Sanjib Singha at Shridharani Gallery. ♦
The previous shows of Sanjib Singha, a Government Art College, Kolkata graduate, were titled Elements l and Elements II. In his seventh solo show, Notes Struck by the Stars, Singha’s abstract paintings turn away from evoking earth, wind and fire and address music instead.
“I listen to Sufi music while I paint,” said the rather un-effusive artist in an interview with Time Out. His paintings both confirm this controlled demeanour, while also betraying the ecstatic potential of Singha’s music of choice. Singha uses a roller brushes and palette knives to paint smooth broad layers of colour, thin lines and scratched areas.
As far as the music metaphor goes, one could say that Singha’s layers of colour correspond to the tone, mood, key or other formal elements of a composition, while his straight and squiggly lines correspond to a melodic phrase. He points to the rows of thin black lines on his paintings as corresponding to a musical staff. Often straight and composed, sometimes the lines are feathery flourishes or drizzles that look like they’ve been silk-screened.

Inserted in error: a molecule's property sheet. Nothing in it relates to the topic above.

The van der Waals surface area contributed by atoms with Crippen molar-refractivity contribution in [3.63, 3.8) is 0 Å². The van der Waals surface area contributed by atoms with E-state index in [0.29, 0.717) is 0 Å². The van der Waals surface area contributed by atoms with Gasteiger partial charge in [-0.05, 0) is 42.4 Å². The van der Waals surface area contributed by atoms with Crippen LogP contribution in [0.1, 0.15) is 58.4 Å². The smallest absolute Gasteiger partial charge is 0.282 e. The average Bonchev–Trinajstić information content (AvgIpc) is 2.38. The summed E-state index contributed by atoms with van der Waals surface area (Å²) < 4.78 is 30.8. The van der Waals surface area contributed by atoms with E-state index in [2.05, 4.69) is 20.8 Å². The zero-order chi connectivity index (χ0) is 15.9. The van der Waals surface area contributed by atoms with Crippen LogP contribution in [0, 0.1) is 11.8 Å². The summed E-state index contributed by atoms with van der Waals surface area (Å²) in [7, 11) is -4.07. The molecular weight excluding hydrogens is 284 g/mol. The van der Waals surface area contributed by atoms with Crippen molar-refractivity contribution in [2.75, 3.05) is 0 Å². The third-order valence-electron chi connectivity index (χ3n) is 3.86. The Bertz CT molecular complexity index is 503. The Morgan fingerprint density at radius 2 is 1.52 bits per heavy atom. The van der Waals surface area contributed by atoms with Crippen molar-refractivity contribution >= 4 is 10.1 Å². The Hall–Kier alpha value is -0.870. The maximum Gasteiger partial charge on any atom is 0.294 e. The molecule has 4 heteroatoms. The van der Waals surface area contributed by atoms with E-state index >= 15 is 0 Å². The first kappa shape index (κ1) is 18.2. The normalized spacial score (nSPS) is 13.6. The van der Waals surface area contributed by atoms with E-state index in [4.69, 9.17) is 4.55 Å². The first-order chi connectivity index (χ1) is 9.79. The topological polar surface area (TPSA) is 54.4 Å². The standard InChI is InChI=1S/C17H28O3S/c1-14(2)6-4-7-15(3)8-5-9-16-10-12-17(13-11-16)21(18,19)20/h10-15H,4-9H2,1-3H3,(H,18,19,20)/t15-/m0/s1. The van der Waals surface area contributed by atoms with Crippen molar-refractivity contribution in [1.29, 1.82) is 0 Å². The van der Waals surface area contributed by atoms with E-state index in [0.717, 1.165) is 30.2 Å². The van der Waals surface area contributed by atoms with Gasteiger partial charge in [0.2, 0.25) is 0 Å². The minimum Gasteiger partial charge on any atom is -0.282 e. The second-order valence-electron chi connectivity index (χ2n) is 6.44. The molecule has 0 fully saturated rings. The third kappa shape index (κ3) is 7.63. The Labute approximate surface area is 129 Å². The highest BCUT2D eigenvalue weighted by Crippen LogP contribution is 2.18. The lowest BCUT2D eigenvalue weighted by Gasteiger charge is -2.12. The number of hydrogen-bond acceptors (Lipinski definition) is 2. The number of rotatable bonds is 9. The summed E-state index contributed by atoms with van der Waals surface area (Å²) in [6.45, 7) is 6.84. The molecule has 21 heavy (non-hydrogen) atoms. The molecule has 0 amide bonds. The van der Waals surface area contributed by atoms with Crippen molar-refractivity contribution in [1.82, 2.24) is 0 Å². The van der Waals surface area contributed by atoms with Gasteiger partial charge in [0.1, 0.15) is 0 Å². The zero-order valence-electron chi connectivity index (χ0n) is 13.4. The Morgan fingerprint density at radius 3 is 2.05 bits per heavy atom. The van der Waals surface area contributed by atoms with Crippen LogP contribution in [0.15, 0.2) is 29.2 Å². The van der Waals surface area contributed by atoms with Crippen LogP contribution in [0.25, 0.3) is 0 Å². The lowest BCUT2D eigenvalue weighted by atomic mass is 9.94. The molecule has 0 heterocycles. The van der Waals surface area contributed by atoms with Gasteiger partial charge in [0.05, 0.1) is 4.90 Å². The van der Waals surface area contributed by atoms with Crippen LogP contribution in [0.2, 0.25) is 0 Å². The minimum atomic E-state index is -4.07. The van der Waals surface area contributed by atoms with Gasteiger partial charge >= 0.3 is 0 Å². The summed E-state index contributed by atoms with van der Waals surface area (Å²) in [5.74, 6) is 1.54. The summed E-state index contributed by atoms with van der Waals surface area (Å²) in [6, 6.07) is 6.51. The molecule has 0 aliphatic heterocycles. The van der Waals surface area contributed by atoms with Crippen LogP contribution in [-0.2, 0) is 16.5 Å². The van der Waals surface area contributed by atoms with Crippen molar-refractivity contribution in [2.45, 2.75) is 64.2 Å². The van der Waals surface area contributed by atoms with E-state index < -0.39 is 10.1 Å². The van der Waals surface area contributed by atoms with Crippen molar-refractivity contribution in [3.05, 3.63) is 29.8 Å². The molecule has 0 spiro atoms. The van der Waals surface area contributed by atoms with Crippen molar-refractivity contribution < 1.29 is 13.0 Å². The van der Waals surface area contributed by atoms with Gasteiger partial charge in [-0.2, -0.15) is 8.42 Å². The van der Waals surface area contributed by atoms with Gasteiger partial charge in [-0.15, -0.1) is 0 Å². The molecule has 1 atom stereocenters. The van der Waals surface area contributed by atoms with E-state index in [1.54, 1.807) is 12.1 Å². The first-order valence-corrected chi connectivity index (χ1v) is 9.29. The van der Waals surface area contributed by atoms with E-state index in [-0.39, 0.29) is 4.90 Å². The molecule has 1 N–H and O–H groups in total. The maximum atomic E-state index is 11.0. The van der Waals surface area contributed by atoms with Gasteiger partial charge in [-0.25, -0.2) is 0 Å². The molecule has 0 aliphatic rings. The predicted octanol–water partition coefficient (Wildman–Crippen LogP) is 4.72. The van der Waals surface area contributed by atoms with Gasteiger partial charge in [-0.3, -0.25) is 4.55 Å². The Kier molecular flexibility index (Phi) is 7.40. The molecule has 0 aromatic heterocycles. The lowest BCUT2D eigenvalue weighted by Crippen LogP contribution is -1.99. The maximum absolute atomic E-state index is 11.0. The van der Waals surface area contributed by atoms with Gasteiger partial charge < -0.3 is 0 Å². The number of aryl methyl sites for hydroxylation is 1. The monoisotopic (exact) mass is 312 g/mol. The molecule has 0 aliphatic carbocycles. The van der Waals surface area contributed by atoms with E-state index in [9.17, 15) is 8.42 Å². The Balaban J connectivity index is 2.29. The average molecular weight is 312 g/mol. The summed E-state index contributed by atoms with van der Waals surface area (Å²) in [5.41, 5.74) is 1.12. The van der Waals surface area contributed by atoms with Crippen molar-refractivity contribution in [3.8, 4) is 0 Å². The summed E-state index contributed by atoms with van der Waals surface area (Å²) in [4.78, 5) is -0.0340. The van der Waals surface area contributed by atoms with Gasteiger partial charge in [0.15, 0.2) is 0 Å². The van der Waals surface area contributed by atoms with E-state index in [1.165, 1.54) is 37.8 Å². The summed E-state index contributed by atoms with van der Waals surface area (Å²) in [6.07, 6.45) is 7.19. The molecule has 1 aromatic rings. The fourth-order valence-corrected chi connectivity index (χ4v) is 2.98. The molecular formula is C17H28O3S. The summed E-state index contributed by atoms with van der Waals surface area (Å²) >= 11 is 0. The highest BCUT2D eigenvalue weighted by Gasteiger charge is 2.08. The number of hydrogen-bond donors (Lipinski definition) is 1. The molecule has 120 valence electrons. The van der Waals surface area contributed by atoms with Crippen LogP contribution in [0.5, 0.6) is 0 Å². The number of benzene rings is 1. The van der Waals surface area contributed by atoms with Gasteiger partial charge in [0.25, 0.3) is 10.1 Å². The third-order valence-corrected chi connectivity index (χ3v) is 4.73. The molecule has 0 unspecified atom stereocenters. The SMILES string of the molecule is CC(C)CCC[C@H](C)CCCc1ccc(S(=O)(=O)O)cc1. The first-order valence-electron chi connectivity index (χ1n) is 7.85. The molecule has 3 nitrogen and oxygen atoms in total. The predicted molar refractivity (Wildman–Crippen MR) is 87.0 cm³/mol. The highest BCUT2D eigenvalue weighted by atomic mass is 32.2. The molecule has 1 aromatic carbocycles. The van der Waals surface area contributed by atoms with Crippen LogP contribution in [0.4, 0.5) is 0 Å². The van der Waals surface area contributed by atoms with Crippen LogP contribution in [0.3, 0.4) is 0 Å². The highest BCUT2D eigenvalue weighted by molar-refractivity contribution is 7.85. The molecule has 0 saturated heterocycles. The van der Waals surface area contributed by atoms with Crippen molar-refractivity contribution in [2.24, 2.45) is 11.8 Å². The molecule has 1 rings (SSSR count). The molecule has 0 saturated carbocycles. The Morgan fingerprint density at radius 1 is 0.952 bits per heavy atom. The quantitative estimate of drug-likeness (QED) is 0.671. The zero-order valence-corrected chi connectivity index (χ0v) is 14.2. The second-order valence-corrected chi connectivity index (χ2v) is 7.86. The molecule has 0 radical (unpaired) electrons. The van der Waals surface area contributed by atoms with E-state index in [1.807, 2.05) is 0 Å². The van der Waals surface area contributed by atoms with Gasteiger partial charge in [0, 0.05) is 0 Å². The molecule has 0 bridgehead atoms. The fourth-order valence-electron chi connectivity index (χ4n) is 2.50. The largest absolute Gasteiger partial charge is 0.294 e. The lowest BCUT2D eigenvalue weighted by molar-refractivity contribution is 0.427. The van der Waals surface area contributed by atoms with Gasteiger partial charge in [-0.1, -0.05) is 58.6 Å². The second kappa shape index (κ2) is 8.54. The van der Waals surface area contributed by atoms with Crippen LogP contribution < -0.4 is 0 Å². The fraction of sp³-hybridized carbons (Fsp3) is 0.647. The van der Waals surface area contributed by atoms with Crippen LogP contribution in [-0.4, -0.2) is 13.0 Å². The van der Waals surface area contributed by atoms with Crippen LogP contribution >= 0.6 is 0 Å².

Yet these paintings are not improvisational. “I think out the paintings before,” said Singha, and the layers of acrylic paint attest to this. While he uses several layered colours, Singha successfully manages to preserve the distinct tone of each colour. Singha is inspired by Prabhakar Kolte and Jackson Pollock. Kolte’s influence is undeniable, but Singha has managed to create a distinctly different style. Pollock’s dripped paint technique also figures, but Singha does well to retain a more controlled application, resulting in compositions that are less textural but more concerned with form.
Singha’s sensitive sense of balance is his strength. This, along with his widely varied palette, makes for a pleasantly harmonious viewing experience.
This story was originally published in Time Out Delhi.